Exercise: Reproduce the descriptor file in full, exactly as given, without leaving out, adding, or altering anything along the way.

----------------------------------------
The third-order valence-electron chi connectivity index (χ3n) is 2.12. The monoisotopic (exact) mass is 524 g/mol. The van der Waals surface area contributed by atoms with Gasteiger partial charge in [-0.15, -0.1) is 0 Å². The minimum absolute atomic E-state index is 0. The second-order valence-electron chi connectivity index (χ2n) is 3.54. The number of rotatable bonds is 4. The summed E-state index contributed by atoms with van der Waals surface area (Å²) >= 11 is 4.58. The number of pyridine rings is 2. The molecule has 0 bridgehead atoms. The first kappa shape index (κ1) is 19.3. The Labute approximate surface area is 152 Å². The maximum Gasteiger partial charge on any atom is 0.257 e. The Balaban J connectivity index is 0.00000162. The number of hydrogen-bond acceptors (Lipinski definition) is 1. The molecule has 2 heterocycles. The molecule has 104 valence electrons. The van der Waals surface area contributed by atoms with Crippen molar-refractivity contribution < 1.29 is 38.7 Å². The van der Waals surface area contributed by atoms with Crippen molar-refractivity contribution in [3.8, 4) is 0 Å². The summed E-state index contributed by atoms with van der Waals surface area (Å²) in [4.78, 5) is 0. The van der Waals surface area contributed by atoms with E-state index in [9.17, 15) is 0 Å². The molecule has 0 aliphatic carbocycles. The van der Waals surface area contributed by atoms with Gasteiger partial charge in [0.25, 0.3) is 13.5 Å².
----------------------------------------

The third-order valence-electron chi connectivity index (χ3n) is 2.12. The monoisotopic (exact) mass is 524 g/mol. The van der Waals surface area contributed by atoms with Gasteiger partial charge in [-0.15, -0.1) is 0 Å². The minimum absolute atomic E-state index is 0. The second-order valence-electron chi connectivity index (χ2n) is 3.54. The number of rotatable bonds is 4. The summed E-state index contributed by atoms with van der Waals surface area (Å²) >= 11 is 4.58. The number of pyridine rings is 2. The molecule has 0 bridgehead atoms. The first kappa shape index (κ1) is 19.3. The Labute approximate surface area is 152 Å². The maximum Gasteiger partial charge on any atom is 0.257 e. The Balaban J connectivity index is 0.00000162. The number of hydrogen-bond acceptors (Lipinski definition) is 1. The molecule has 2 heterocycles. The molecule has 104 valence electrons. The van der Waals surface area contributed by atoms with Crippen molar-refractivity contribution < 1.29 is 38.7 Å². The van der Waals surface area contributed by atoms with Crippen molar-refractivity contribution in [3.8, 4) is 0 Å². The summed E-state index contributed by atoms with van der Waals surface area (Å²) in [4.78, 5) is 0. The van der Waals surface area contributed by atoms with E-state index in [9.17, 15) is 0 Å². The molecule has 0 aliphatic carbocycles. The van der Waals surface area contributed by atoms with Gasteiger partial charge in [0.25, 0.3) is 13.5 Å².